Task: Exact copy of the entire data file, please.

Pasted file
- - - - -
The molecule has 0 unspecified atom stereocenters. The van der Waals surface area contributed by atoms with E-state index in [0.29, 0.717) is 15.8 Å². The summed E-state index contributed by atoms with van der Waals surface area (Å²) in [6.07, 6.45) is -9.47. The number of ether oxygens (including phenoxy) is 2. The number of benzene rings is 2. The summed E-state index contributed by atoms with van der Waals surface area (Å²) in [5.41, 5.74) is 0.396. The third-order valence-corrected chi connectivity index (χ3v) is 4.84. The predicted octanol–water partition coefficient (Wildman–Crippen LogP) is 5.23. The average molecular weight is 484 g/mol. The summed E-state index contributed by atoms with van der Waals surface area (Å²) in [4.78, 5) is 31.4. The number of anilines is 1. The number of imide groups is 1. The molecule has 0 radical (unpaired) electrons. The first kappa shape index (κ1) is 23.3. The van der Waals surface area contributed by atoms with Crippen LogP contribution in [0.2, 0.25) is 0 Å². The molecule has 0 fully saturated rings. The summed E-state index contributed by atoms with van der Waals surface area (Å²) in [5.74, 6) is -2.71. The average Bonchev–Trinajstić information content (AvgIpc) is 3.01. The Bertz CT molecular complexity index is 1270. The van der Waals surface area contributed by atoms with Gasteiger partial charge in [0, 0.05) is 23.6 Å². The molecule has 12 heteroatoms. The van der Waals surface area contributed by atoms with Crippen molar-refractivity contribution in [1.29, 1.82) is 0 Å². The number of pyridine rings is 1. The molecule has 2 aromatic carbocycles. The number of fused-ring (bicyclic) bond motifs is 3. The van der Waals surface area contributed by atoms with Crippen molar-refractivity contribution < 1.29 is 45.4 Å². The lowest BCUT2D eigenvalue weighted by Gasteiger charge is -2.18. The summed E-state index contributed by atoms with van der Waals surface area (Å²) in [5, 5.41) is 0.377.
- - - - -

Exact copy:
The molecule has 0 unspecified atom stereocenters. The van der Waals surface area contributed by atoms with E-state index in [0.29, 0.717) is 15.8 Å². The summed E-state index contributed by atoms with van der Waals surface area (Å²) in [6.07, 6.45) is -9.47. The number of ether oxygens (including phenoxy) is 2. The number of benzene rings is 2. The summed E-state index contributed by atoms with van der Waals surface area (Å²) in [5.41, 5.74) is 0.396. The third-order valence-corrected chi connectivity index (χ3v) is 4.84. The predicted octanol–water partition coefficient (Wildman–Crippen LogP) is 5.23. The average molecular weight is 484 g/mol. The summed E-state index contributed by atoms with van der Waals surface area (Å²) in [4.78, 5) is 31.4. The number of anilines is 1. The number of imide groups is 1. The molecule has 0 radical (unpaired) electrons. The first kappa shape index (κ1) is 23.3. The van der Waals surface area contributed by atoms with Crippen LogP contribution in [0.2, 0.25) is 0 Å². The molecule has 0 fully saturated rings. The summed E-state index contributed by atoms with van der Waals surface area (Å²) in [5.74, 6) is -2.71. The average Bonchev–Trinajstić information content (AvgIpc) is 3.01. The Bertz CT molecular complexity index is 1270. The van der Waals surface area contributed by atoms with Gasteiger partial charge in [0, 0.05) is 23.6 Å². The molecule has 12 heteroatoms. The van der Waals surface area contributed by atoms with Crippen molar-refractivity contribution in [1.29, 1.82) is 0 Å². The number of pyridine rings is 1. The molecule has 2 aromatic carbocycles. The number of fused-ring (bicyclic) bond motifs is 3. The van der Waals surface area contributed by atoms with Crippen molar-refractivity contribution < 1.29 is 45.4 Å². The lowest BCUT2D eigenvalue weighted by Gasteiger charge is -2.18. The summed E-state index contributed by atoms with van der Waals surface area (Å²) in [5, 5.41) is 0.377.